The Prime Minister: I do believe that it is justified. What is more, when I read the debate on the subject the other day, I noted that the spokesman for the Conservative party was asked whether he would reverse the measure. He said that he would not, which renders the right hon. Gentleman's question slightly absurd. The idea that the stock market has fallen because of something to do with the British economy is incorrect, as stock markets all around Europe and America have fallen.
However, there are differences between the state of the UK economy now and a few years ago: we now have the lowest interest rates for about 30 years, the lowest unemployment for 25 years, and the lowest inflation rate in Europe. Another difference is the absence of that old Tory theme of boom and bust—and thank goodness for that.
Mr. Elfyn Llwyd: A fortnight ago, the Prime Minister rightly told the House that one of the biggest challenges facing the G8 countries was conflict resolution in Africa. Is it not unfortunate that his Government continue to sell arms to African states? In particular, does he regret the fact that his Government sanctioned the sale of arms to all five combatants in the Congo?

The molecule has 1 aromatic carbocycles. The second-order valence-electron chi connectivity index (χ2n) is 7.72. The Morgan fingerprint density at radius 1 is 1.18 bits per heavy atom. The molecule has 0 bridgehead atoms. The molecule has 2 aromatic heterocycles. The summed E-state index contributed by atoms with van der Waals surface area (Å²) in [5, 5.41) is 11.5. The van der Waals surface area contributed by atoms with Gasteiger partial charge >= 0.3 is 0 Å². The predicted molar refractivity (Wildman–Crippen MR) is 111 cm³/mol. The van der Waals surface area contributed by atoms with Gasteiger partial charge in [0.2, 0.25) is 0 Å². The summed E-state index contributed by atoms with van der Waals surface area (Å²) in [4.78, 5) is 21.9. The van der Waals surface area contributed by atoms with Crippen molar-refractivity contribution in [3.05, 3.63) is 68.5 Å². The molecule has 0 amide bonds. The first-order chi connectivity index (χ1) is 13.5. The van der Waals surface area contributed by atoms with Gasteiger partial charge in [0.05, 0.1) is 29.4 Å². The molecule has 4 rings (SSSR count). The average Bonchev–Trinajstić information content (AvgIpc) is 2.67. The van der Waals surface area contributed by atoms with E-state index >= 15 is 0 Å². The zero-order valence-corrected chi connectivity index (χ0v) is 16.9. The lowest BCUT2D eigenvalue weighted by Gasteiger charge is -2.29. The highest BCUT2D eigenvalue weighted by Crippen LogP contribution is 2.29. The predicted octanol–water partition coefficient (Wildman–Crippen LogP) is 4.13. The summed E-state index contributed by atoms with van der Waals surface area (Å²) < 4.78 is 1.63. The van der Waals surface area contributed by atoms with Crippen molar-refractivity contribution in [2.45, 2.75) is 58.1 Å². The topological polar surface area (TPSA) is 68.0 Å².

The Prime Minister: We actually have very strict rules on the sale of weapons to conflict areas, but I take exception to the first part of the hon. Gentleman's question. I think it important for this to be said clearly, and to be clearly on the record. The arms industry and related industries in this country employ about 100,000 people. There is nothing wrong with that industry's being successful and making sales to overseas Governments. What we must do, however, is ensure that they are not involved in the type of serious conflict that is happening in parts of Africa. That is precisely why we have such strict rules governing the export of arms. But if we were to do what the hon. Gentleman and his colleagues want and halt all arms sales by British companies around the world, that would have a devastating effect on many people's jobs.